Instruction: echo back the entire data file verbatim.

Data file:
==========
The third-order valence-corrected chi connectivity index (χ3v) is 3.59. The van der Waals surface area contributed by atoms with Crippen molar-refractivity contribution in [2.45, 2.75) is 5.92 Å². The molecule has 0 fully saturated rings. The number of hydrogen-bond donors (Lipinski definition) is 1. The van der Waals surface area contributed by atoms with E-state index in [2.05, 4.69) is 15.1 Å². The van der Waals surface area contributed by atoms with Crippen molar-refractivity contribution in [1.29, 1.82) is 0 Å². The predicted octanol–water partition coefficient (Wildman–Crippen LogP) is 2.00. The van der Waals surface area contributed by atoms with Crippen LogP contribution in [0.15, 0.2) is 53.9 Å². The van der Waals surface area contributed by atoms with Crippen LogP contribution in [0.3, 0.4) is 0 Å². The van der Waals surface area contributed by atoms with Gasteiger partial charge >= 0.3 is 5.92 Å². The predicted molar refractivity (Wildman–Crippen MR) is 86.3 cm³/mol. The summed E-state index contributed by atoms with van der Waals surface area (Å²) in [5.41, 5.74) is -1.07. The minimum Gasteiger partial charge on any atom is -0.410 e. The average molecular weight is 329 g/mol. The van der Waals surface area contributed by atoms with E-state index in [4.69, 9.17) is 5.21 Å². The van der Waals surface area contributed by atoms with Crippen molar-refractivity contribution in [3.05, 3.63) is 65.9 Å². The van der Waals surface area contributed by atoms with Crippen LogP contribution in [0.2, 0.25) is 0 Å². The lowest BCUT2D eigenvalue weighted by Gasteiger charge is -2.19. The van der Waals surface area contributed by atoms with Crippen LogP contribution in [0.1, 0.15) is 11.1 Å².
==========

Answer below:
The third-order valence-corrected chi connectivity index (χ3v) is 3.59. The van der Waals surface area contributed by atoms with Crippen molar-refractivity contribution in [2.45, 2.75) is 5.92 Å². The molecule has 0 fully saturated rings. The number of hydrogen-bond donors (Lipinski definition) is 1. The van der Waals surface area contributed by atoms with E-state index in [2.05, 4.69) is 15.1 Å². The van der Waals surface area contributed by atoms with Crippen molar-refractivity contribution in [1.29, 1.82) is 0 Å². The predicted octanol–water partition coefficient (Wildman–Crippen LogP) is 2.00. The van der Waals surface area contributed by atoms with Crippen LogP contribution in [0.15, 0.2) is 53.9 Å². The van der Waals surface area contributed by atoms with Crippen LogP contribution in [0.3, 0.4) is 0 Å². The van der Waals surface area contributed by atoms with Gasteiger partial charge >= 0.3 is 5.92 Å². The predicted molar refractivity (Wildman–Crippen MR) is 86.3 cm³/mol. The summed E-state index contributed by atoms with van der Waals surface area (Å²) in [5.41, 5.74) is -1.07. The minimum Gasteiger partial charge on any atom is -0.410 e. The average molecular weight is 329 g/mol. The van der Waals surface area contributed by atoms with E-state index in [4.69, 9.17) is 5.21 Å². The van der Waals surface area contributed by atoms with Crippen molar-refractivity contribution in [3.05, 3.63) is 65.9 Å². The van der Waals surface area contributed by atoms with Crippen LogP contribution in [0.2, 0.25) is 0 Å². The lowest BCUT2D eigenvalue weighted by Gasteiger charge is -2.19. The van der Waals surface area contributed by atoms with Crippen LogP contribution in [0.1, 0.15) is 11.1 Å².